Paul v The Royal Wolverhampton NHS Trust (Rev 1) [2019] EWHC 2893 (QB) 

This article originally appeared in Issue 3 (November 2019).

This was an application for strike out and/or summary judgment heard by Master Cook in a secondary victim claim. 


Mr Paul had a significant medical history including diabetes, chronic kidney disease and cardiac symptoms. In November 2012 he attended hospital complaining of chest and jaw pain but no cardiac investigations were performed apart from an ECG. 

In January 2014 Mr Paul was on a shopping trip with his two daughters when he collapsed. They managed to call for help, an ambulance arrived, and the girls witnessed their attempts at resuscitation. He was taken to hospital, but Mr Paul died soon after. 

It was alleged that Mr Paul should have been offered coronary angiography in November 2012 and, if this procedure had been undertaken, it would have shown coronary artery disease, he would have been treated and he would likely have survived. 

The arguments 

The Defendant argued that Mr Paul’s daughters could not be secondary victims as there was no relevant event and no proximity. 

Particular emphasis was placed on the case of Taylor v Somerset Health Authority [1993] 4 Med LR 34, a clinical negligence claim arising out of a failure to diagnose and treat the Claimant’s husband’s worsening heart condition, which months later led to him suffering a heart attack at work and dying in hospital. The Claimant attended the hospital and was told of her husband’s death within 20 minutes. Auld J held in that case at p267 that: 

“There are two notions implicit in this exception cautiously introduced and cautiously continued by the House of Lords. They are of: 

(i) an external, traumatic, event caused by the defendant’s breach of duty which immediately causes some person injury or death; and 

(ii) a perception by the plaintiff of the event as it happens, normally by his presence at the scene, or exposure to the scene and/or to the primary victim so shortly afterwards that the shock of the event as well as of its consequence is brought home to him.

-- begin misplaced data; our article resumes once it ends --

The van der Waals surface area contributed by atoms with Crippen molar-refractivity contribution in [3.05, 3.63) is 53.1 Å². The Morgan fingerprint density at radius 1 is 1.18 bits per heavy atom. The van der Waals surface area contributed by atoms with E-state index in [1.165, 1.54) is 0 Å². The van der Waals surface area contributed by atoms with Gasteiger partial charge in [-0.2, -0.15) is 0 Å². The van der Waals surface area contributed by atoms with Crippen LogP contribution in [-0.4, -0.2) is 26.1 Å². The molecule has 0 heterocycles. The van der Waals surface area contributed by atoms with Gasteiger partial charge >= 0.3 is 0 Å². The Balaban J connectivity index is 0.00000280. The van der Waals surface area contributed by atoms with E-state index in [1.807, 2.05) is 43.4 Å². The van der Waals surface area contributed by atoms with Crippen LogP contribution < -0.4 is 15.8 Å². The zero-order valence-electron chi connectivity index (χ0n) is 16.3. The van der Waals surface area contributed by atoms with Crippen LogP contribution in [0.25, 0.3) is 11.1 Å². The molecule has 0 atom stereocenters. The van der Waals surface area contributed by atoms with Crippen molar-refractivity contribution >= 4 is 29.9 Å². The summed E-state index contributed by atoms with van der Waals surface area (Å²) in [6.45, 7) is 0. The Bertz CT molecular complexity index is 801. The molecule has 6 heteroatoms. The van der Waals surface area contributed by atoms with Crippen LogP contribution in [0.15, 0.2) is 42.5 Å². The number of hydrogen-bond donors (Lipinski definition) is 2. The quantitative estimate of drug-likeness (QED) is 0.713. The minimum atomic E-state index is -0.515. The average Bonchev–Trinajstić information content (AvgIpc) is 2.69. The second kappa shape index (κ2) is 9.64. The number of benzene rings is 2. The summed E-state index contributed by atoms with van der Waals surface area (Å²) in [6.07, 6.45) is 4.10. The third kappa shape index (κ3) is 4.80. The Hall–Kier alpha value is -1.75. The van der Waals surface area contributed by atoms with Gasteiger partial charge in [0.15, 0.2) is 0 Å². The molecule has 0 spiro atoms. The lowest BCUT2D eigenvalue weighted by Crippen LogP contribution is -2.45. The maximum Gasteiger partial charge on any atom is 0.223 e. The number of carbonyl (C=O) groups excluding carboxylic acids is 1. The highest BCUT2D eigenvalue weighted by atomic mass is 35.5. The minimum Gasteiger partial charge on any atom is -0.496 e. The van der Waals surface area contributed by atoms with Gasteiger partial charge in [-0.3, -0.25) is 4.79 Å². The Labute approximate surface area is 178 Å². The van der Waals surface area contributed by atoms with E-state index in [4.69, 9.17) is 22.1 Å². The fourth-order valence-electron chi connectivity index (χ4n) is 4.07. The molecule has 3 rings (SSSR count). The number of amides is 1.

There was no such event here other than the final consequence of Mr Taylor’s progressively deteriorating heart condition which the health authority, by its negligence many months before, had failed to arrest. In my judgment, his death at work and the subsequent transference of his body to the hospital where Mrs Taylor was informed of what had happened and where she saw the body do not constitute such an event.” 

The Defendant pointed out that this had been approved by the Court of Appeal in Taylor v A Novo [2014] QB 150. 

The Defendant further emphasised that in Taylor v A Novo the Court of Appeal clearly set out the two senses in which the Claimant must prove proximity – the legal sense (the overall legal test for whether there is a duty of care at all) but also the physical sense – i.e. whether the Claimant was physically proximate to the event. 

The Claimant emphasised that the present case was challenging as it was a negligent ‘omission’ case as opposed to a negligent ‘act’ case. She went on to distinguish Taylor v Somerset by arguing that, in that case, Mrs Taylor did not witness the collapse or death of her husband, and the court’s conclusions were made on that premise. 

The Claimant also referred to Sion v Hampstead Health Authority [1994] 5 Med LR 170 and W v Essex County Council [2001] 2 AC 592. In Sion, the claim was struck out as there was no evidence the Claimant had suffered nervous shock. But, obiter, Peter Gibson LJ stated: